Lewis shared the following overview, which he said was crafted by Chief Academic Officer Patrick Kelly, in his report to the school board on Monday:
- February 21: Board of Education Meeting – Charge to administration: The district and building administration will recommend a list of budget cuts, as deep as they feel comfortable recommending, and prioritize the list by cuts that cause the least harm to students. The board established March 28 as the timeline for making decisions about budget cuts.
- February 22: The Executive Leadership Team develops a timeline and process for collecting district and building administrator feedback to develop a prioritized list of cuts.
- February 23: The Teaching and Learning Team develops a 2022-23 Budget Reduction Proposal form for building and district administrations soliciting additional budget proposals or modifications/suggestions around current proposals.
- February 24: 2022-23 Budget Reduction Proposal form is sent to building and district administrators. Submissions will be accepted through Monday, February 28th at 12:00 pm.
- February 25: A table with each budget proposal will be created that provides notes from the BPEC Subcommittee, administration’s narrative of the impact on student learning, an equity analysis (to be completed by administration), score for the budgetary impact and level of harm to students (this tool will be developed by Dr. Conrad) and notes around the implementation of this reduction.
- February 28: Responses from the 2022-23 Budget Reduction Proposal form will be collected and budget estimates developed for Executive Leadership Team review.
- March 1: The Executive Leadership Team will review new proposals, add additional proposals recommended by administration team members and refine proposals in preparation for building and district administrative review on March 3.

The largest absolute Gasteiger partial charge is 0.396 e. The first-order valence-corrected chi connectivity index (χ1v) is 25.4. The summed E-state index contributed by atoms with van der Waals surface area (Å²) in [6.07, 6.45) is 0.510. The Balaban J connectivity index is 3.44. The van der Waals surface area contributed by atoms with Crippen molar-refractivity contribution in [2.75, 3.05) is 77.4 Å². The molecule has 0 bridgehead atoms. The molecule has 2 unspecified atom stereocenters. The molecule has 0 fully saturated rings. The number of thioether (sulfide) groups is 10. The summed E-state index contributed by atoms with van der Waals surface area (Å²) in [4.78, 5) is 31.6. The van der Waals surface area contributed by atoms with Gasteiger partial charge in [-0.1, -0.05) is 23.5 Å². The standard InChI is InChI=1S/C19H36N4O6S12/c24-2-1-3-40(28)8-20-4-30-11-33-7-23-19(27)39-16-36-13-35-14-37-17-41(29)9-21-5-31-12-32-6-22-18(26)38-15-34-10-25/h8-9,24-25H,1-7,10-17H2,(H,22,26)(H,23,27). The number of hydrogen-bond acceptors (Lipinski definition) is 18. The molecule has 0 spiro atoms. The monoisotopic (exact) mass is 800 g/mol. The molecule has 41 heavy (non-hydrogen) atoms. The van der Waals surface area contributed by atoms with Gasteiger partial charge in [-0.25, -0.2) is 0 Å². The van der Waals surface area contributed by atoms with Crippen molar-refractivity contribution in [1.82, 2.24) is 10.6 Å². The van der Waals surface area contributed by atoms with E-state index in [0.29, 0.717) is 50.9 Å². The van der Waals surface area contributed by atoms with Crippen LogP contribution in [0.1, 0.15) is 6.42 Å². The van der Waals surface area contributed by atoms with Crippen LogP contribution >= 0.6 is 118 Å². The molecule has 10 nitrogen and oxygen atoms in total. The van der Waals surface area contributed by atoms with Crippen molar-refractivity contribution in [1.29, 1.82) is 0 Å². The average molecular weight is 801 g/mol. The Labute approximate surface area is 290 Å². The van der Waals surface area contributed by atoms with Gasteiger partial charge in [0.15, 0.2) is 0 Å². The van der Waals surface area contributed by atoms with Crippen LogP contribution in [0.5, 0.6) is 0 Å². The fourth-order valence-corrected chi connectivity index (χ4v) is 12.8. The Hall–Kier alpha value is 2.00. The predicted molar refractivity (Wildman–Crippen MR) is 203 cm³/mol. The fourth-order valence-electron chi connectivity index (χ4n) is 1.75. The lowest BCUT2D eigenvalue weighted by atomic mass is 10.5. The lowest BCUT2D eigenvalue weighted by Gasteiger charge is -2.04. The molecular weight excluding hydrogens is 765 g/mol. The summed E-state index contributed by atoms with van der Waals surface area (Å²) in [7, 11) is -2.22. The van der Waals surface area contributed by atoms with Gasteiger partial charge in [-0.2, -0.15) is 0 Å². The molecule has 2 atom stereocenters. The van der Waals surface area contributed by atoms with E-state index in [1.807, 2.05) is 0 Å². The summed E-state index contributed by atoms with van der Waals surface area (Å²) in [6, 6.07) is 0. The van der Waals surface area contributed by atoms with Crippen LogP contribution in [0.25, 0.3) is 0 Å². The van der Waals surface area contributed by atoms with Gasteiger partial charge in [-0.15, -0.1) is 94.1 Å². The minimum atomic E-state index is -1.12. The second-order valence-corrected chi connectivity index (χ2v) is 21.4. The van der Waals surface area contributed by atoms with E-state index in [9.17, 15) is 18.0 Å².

- March 2: The Teaching and Learning Team will group proposals and assign teams of building and district administrators to develop a narrative of the impact on student learning and an equity analysis for each item in the group of proposals. These proposals and assignments will be shared with building and district administrators on Wednesday, March 2nd. Administrative team members with specific feedback on a proposal should contact the team of building and district administrators working on that proposal in advance of Administrative Professional Development to share their thoughts.
- March 3: Administrative Professional Development. Teams of building and district administrators will develop a narrative of the impact on student learning, any cost-neutral actions that might mitigate harm, and an equity analysis for each item in the group of proposals. All administrators will provide a score for the budgetary impact and the level of harm to students for each proposed budget reduction.
- March 4 – 7: Data from Administrative Professional Development will be collected and packaged for review by the Executive Leadership Team. All budget numbers will be reviewed and updated.